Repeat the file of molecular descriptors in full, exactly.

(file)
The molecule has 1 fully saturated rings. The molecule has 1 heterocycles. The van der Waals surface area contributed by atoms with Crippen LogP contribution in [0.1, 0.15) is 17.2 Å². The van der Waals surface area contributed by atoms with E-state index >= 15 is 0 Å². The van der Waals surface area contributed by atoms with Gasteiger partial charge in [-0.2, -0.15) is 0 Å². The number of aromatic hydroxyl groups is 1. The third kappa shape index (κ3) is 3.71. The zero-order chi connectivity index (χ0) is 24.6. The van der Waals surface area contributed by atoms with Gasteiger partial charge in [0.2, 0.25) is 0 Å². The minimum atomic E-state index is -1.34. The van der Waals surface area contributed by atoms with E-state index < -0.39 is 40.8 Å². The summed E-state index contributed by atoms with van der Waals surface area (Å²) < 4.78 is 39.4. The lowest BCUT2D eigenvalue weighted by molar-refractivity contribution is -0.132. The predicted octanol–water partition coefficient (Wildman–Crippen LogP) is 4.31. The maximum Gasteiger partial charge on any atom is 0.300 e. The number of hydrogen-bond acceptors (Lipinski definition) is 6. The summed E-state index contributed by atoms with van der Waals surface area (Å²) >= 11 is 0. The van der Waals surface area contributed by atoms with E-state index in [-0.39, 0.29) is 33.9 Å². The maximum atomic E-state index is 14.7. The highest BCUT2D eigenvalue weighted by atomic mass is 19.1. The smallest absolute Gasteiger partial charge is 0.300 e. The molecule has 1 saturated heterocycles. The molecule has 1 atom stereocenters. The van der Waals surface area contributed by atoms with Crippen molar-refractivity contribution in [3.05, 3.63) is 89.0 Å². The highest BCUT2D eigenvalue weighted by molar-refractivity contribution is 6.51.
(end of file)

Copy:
The molecule has 1 fully saturated rings. The molecule has 1 heterocycles. The van der Waals surface area contributed by atoms with Crippen LogP contribution in [0.1, 0.15) is 17.2 Å². The van der Waals surface area contributed by atoms with E-state index >= 15 is 0 Å². The van der Waals surface area contributed by atoms with Gasteiger partial charge in [-0.2, -0.15) is 0 Å². The number of aromatic hydroxyl groups is 1. The third kappa shape index (κ3) is 3.71. The zero-order chi connectivity index (χ0) is 24.6. The van der Waals surface area contributed by atoms with Gasteiger partial charge in [0.2, 0.25) is 0 Å². The minimum atomic E-state index is -1.34. The van der Waals surface area contributed by atoms with E-state index < -0.39 is 40.8 Å². The summed E-state index contributed by atoms with van der Waals surface area (Å²) < 4.78 is 39.4. The lowest BCUT2D eigenvalue weighted by molar-refractivity contribution is -0.132. The predicted octanol–water partition coefficient (Wildman–Crippen LogP) is 4.31. The maximum Gasteiger partial charge on any atom is 0.300 e. The number of hydrogen-bond acceptors (Lipinski definition) is 6. The summed E-state index contributed by atoms with van der Waals surface area (Å²) >= 11 is 0. The van der Waals surface area contributed by atoms with E-state index in [-0.39, 0.29) is 33.9 Å². The maximum atomic E-state index is 14.7. The highest BCUT2D eigenvalue weighted by atomic mass is 19.1. The smallest absolute Gasteiger partial charge is 0.300 e. The molecule has 1 saturated heterocycles. The molecule has 1 atom stereocenters. The van der Waals surface area contributed by atoms with Crippen molar-refractivity contribution in [3.05, 3.63) is 89.0 Å². The highest BCUT2D eigenvalue weighted by molar-refractivity contribution is 6.51.